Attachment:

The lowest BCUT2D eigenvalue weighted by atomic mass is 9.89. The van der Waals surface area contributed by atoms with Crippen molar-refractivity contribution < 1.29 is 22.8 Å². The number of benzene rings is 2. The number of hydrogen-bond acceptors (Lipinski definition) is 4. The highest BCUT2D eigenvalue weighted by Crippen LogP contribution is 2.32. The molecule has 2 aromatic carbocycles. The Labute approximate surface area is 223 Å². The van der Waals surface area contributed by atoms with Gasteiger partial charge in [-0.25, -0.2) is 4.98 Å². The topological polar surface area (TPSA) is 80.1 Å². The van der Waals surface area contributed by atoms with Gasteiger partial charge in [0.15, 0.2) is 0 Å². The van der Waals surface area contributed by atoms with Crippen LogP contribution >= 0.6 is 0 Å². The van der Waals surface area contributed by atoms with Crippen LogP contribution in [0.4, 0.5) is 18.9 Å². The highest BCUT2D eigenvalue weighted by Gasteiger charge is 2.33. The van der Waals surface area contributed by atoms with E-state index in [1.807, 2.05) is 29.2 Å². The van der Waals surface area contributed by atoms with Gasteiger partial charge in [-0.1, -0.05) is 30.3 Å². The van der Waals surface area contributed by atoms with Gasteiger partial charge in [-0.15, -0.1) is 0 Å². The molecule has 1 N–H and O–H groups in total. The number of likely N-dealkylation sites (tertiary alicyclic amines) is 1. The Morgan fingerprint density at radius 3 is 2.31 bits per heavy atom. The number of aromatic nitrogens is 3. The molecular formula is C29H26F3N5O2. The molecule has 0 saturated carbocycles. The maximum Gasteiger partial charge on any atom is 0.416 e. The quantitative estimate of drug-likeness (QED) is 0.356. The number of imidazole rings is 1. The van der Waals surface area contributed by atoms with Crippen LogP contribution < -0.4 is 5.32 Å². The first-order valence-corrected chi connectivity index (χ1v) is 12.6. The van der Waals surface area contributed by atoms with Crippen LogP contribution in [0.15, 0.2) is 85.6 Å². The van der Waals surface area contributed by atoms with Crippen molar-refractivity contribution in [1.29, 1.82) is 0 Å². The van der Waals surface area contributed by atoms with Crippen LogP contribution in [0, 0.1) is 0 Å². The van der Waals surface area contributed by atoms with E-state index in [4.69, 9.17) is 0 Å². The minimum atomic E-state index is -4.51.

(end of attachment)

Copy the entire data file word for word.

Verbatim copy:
The lowest BCUT2D eigenvalue weighted by atomic mass is 9.89. The van der Waals surface area contributed by atoms with Crippen molar-refractivity contribution < 1.29 is 22.8 Å². The number of benzene rings is 2. The number of hydrogen-bond acceptors (Lipinski definition) is 4. The highest BCUT2D eigenvalue weighted by Crippen LogP contribution is 2.32. The molecule has 2 aromatic carbocycles. The Labute approximate surface area is 223 Å². The van der Waals surface area contributed by atoms with Gasteiger partial charge in [-0.25, -0.2) is 4.98 Å². The topological polar surface area (TPSA) is 80.1 Å². The van der Waals surface area contributed by atoms with Gasteiger partial charge in [0.15, 0.2) is 0 Å². The van der Waals surface area contributed by atoms with Crippen LogP contribution >= 0.6 is 0 Å². The van der Waals surface area contributed by atoms with Crippen LogP contribution in [0.4, 0.5) is 18.9 Å². The highest BCUT2D eigenvalue weighted by Gasteiger charge is 2.33. The van der Waals surface area contributed by atoms with E-state index in [1.807, 2.05) is 29.2 Å². The van der Waals surface area contributed by atoms with Gasteiger partial charge in [-0.1, -0.05) is 30.3 Å². The van der Waals surface area contributed by atoms with Gasteiger partial charge in [-0.15, -0.1) is 0 Å². The molecule has 1 N–H and O–H groups in total. The number of likely N-dealkylation sites (tertiary alicyclic amines) is 1. The Morgan fingerprint density at radius 3 is 2.31 bits per heavy atom. The number of aromatic nitrogens is 3. The molecular formula is C29H26F3N5O2. The molecule has 0 saturated carbocycles. The maximum Gasteiger partial charge on any atom is 0.416 e. The quantitative estimate of drug-likeness (QED) is 0.356. The number of imidazole rings is 1. The van der Waals surface area contributed by atoms with Crippen LogP contribution < -0.4 is 5.32 Å². The first-order valence-corrected chi connectivity index (χ1v) is 12.6. The van der Waals surface area contributed by atoms with Crippen LogP contribution in [0.15, 0.2) is 85.6 Å². The van der Waals surface area contributed by atoms with Crippen molar-refractivity contribution in [1.29, 1.82) is 0 Å². The van der Waals surface area contributed by atoms with Crippen LogP contribution in [0, 0.1) is 0 Å². The van der Waals surface area contributed by atoms with E-state index in [4.69, 9.17) is 0 Å². The minimum atomic E-state index is -4.51.